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'Purple Rain' plays to socially distanced ballpark crowd in Missoula

'Purple Rain' plays to socially distanced ballpark crowd in Missoula


Purple dresses, purple hair. Mauve polo shirts, dress shirts, lawn chairs, blankets, Converse sneakers. Purple face coverings.

The first “Centerfield Cinema” screening at Ogren-Allegiance Park bore both the expected garb for Prince’s “Purple Rain” and the new-era additions, as this was a socially distanced screening and the first movie showing in Missoula since mid-March, when the pandemic restrictions were put in place.

So the answer was obvious by the time Mike Steinberg, the Roxy Theater’s executive director, asked the crowd, “Are you ready to purify yourselves in the water of Lake Minnetonka?”

One could tell that Nina Moore (purple sunglasses, purple scarf) and Sean Winegar (purple Orange Street Food Farm trucker hat, purple scarf) are fans on sight.

Moore has been on board since “Purple Rain” was released in 1984 and watches it “all the time. I’m obsessed. He’s a genius.”

Since mid-March, she hasn’t been out much. Neither has the Morgan family Dan (purple polo) and Rachel high school-age daughters Corinn and Gretchen (purple dresses).

This is their first big event since spring break.

“We’ve actually enjoyed all the family time,” Dan said, with more meals and quality time than before, although it was harder on the kids staying in than the parents.

They were just a few of perhaps 800 or more who took advantage of the chance to see a movie outdoors, according to Taylor Rush, the marketing and PR director for the Missoula PaddleHeads.

The closure has been difficult for both fans and the organizers. The Roxy closed in early March, and only at the start of June began offering its theaters for private “movie parties,” where you can rent a space for up to 30 people and pick the movie yourself.

“Anything happen since March?” Steinberg asked the crowd. “I’ve just been hanging out, myself. Without anybody else around in our movie theater.”

Coincidentally, the PaddleHeads are unsure of the outlook for Pioneer League baseball. Last fall they had a few movie nights, and reached out to the Roxy to see if they could partner on a series together, with the cinephiles programming the movies and the ballpark running the events — the largest arts-related gatherings since mid-March, when the outdoor music venues announced closures.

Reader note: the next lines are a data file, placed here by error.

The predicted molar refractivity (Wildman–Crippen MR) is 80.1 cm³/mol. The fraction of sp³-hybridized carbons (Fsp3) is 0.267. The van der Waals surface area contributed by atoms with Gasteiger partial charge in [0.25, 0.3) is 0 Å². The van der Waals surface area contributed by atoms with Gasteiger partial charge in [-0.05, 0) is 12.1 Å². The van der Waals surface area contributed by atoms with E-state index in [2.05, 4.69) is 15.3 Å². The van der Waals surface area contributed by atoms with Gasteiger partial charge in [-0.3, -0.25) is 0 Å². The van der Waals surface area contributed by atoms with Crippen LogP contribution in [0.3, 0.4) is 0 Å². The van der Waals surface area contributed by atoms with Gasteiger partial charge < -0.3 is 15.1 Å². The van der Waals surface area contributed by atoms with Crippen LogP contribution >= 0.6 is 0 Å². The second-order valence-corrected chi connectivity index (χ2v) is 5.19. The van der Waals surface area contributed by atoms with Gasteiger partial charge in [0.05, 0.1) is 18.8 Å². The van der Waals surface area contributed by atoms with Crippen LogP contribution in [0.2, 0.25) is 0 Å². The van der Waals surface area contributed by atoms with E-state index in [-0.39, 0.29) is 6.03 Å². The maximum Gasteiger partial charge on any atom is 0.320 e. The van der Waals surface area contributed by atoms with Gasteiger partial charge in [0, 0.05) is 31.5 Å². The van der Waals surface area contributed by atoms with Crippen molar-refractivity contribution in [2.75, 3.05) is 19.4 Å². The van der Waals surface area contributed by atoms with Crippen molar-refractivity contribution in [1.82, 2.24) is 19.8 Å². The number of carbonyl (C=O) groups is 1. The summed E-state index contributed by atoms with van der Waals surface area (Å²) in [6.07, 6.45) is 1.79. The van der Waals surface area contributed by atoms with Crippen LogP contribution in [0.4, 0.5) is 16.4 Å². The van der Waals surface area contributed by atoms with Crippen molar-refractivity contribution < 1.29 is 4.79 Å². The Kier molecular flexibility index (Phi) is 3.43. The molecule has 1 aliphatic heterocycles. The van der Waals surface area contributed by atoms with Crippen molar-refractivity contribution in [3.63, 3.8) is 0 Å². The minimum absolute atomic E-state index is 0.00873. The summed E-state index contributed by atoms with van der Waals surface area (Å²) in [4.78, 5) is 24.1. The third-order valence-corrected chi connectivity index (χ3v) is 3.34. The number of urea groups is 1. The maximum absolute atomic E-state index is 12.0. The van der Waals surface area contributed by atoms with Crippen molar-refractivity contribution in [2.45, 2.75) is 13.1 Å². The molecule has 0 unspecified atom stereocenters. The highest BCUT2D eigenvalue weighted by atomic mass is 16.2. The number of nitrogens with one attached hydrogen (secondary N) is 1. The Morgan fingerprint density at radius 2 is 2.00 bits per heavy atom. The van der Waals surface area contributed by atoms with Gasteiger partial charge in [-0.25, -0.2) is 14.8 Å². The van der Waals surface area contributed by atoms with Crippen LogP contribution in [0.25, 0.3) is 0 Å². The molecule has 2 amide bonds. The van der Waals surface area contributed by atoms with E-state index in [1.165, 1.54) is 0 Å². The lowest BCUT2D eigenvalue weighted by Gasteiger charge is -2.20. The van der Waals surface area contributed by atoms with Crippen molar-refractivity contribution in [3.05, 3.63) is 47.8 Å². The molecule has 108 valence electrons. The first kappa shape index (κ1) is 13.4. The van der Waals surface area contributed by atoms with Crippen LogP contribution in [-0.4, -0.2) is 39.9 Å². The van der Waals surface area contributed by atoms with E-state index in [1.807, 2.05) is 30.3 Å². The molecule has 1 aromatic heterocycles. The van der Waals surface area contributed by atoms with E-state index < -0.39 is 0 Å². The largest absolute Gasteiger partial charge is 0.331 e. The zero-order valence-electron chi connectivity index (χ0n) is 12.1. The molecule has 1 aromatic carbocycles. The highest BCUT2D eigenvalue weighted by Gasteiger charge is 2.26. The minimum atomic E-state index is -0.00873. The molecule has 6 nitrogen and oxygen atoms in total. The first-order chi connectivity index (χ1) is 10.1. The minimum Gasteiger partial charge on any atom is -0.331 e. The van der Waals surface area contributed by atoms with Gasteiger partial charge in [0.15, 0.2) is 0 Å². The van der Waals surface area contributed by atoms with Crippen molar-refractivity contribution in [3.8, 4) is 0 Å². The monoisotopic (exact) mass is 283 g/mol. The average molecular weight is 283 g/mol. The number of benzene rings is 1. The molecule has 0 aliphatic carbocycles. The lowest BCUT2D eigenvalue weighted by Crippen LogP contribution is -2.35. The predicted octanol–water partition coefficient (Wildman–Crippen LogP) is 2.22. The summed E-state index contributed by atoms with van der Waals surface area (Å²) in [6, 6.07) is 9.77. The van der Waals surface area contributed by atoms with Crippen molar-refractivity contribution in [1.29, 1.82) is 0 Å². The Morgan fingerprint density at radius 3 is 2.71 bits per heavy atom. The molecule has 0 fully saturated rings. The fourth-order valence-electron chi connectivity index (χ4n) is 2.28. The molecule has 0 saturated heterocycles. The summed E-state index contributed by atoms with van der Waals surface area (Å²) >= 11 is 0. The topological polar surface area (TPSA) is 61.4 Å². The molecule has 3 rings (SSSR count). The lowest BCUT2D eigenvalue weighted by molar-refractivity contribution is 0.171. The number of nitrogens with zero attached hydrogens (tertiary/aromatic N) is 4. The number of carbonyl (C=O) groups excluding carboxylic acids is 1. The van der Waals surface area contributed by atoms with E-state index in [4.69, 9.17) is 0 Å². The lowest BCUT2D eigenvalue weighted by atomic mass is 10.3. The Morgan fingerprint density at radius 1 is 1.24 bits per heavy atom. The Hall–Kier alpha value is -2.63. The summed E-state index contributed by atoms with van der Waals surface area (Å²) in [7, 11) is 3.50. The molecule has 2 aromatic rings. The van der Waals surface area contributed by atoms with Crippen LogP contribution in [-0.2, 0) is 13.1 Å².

The upcoming movie selections include summery movies like “Goonies” and “Jaws.” A newer and more dystopian pick is “Mad Max: Fury Road.”

It was just as complicated as planning for the Paul Simon concert in 2017, Rush said before the film started. He was inside the front entrance, operating a photo booth for Prince fans, including a couple in a purple dress and purple shirt with leather pants and boots.

Under the current health order, they can admit under 1,000 people including staff, less than 10 percent of the turnout for last summer’s Mumford & Sons concert. Events with more than 1,000 require a COVID-19 plan that is submitted for approval.

He said the crowds have been respectful of the new system, even more so than on a regular baseball night.

“I think right now, we’re in a landscape where people understand the need for rules and why the rules are there, and everyone’s been great about it,” he said.

With guidance from the Missoula City-County Health Department, the baseball team devised a plan to space viewers out on the field by painting “socially distanced” squares set 10 feet apart. Up to four people could buy a 10-by-10-foot square, and up to eight could fit on a 10-by-20. There were 125 total, and sold out before the show. General admission seats in the stands were spaced out with ushers guiding people.

Directional arrows were painted to make aisles, and the bathrooms were set up for one-way entrances and exits. Masks were advised but not required, and at any given time perhaps half were wearing one while moving around the shared spaces.

The sound system and digital video board were plenty loud and bright as the previews started just after 7:30, long before sunset. The movie itself, in expected Prince fashion, begins with a splashy hit, “Let’s Go Crazy.”

The fans, meanwhile, quietly watched, spaced far apart.

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